Slaid Cleaves – Still Fighting the War
Slaid Cleaves should be more well known. His skills as a songwriter hold up to standards set by Steve Earle and other Texas songwriters such as Ray Wylie Hubbard and Robert Earl Keen. On this recording, Cleaves shows his spirit is infused by the efforts of Steve Earle, Bruce Springsteen, and others who write about the perils of the working class and the injustices that infuse American life in the 21st century. I especially like the storytelling and handclaps of Welding Burns, and the wistful sentimentality of Rust Belt Fields – “no one remembers your name for working hard.”

The Mavericks – In Time
As a performing songwriter, I know how important a good singer is to delivering a well-written song. Raul Malo is the bomb. This guy can do it all and if you don’t listen to this recording for any other reason, do it to remind yourself of the importance of great vocal presence and delivery in making songs stand out. The band is not too shabby either! My favorites on this CD include Born To Be Blue and Back In Your Arms Again. Born To Be Blue sounds like Raul Malo singing harmony with Roy Orbison. Back In Your Arms Again makes me want to have a shot of tequila and get up and dance! Buy this CD, turn it up loud, and have a party.

Happy New Year everyone! Can’t wait to hear what’s in store for 2014.

Back at Brewer’s Alley in Frederick Tonight
September 16, 2013, 9:53 am
Filed under: Musical Notes | Tags: , , ,

Craig_at BrewersAlley_9-19-11

Tonight I am stopping in to Brewer’s Alley in Frederick as the featured performer for the Monday night songwriter’s showcase. This is always a great gig – the hosts, Ron Deacey, Todd Walker, Tomy Wright and Ron Goad are exceptionally kind and all talented in their own right (as their weekly performances show); the music lovers who frequent Brewer’s are a listening audience, allowing performers to play songs not always well-received in noisier venues; and, the other performers brought in to play 3-songs sets prior to the feature are always fine songwriters. All of  this makes the feature performer have to “up their game” to the highest level in order to justify the honor of the featured slot. So it is with this in mind that I’m approaching tonight’s performance.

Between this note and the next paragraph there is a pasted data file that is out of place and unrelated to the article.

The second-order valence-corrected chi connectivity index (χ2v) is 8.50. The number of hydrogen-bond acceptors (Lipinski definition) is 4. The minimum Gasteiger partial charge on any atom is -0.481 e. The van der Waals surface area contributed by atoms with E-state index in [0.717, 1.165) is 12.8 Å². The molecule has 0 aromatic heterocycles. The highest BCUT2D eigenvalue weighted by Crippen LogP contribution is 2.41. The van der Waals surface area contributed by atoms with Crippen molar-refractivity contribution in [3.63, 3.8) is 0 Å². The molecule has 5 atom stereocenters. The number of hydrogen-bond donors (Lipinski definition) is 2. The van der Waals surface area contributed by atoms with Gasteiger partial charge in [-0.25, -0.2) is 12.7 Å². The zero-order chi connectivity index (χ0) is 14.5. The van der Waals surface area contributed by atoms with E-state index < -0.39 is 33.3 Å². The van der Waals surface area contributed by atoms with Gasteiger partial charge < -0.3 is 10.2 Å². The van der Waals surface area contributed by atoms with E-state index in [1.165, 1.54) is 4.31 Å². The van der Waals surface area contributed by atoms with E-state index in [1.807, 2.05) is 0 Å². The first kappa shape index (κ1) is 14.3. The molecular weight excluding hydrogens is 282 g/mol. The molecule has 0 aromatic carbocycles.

I’ll be playing selections of songs from my CDs Road Trips and Relationships and Whispering Low as well as threads of songs for 2 recording projects currently in development. My 21st Century Poor project is a collection of songs about what happens to good people who find themselves in terrible financial and social situations after living much of their lives somewhat predictably in the middle class (what’s left of it). The other unnamed project is a collection of songs I’ve been performing publicly for a while that remain in need of a unifying theme. Some of these songs are among the strongest I’ve written and once I clarify what they are saying about me (or to me), I’ll be ready to move forward with some recording of these tunes as well.

Stop by and enjoy the show this evening. The music begins at 7:30 pm with a piano prelude by Virginia resident Jim Moon. The 3-song slots are filled by the incredible Tom Dews, Frederick-area duo Basswood, and Jeff Ball and Greg Dillon. The hosts will get their licks in as well, performing either early in the evening or following my feature spot. I’ll probably go on about 9:00. Hope to see you there.

Here’s a song to get you warmed up for tonight. Enjoy.

Some Thoughts About My Songwriters Showcase at Joe Squared

ImageThis Wednesday, August 21st, the third edition of my Screams and Whispers Showcase takes the stage at Joe Squared in Baltimore. The August show features Sahffi and Heather Aubrey Lloyd and the theme for the evening is 60s soul music. If you are in the area, stop by for the show. It is going to be a great one!

This showcase is something I’ve wanted to do for a long time. I’ve been part of lots of showcases hosted by others, and I always thought that it would be interesting to challenge musicians by asking them to play a few tunes that weren’t too familiar. This “stretch” makes for an interesting juxtaposition with the extended set of their own music they perform later in the show. It’s fun to see which songs are chosen by each artist. So, I create a theme for each show. The first show had the musicians playing Springsteen songs, and the second show, songs by Elvis Costello. Each time the featured musicians commented that learning the songs was a challenge as was deciding which ones to actually play. Interestingly, there has been no overlap of song choice so far. This  focus on the theme as a way to begin the evening is a way to make each show unique beyond the songwriters chosen to perform.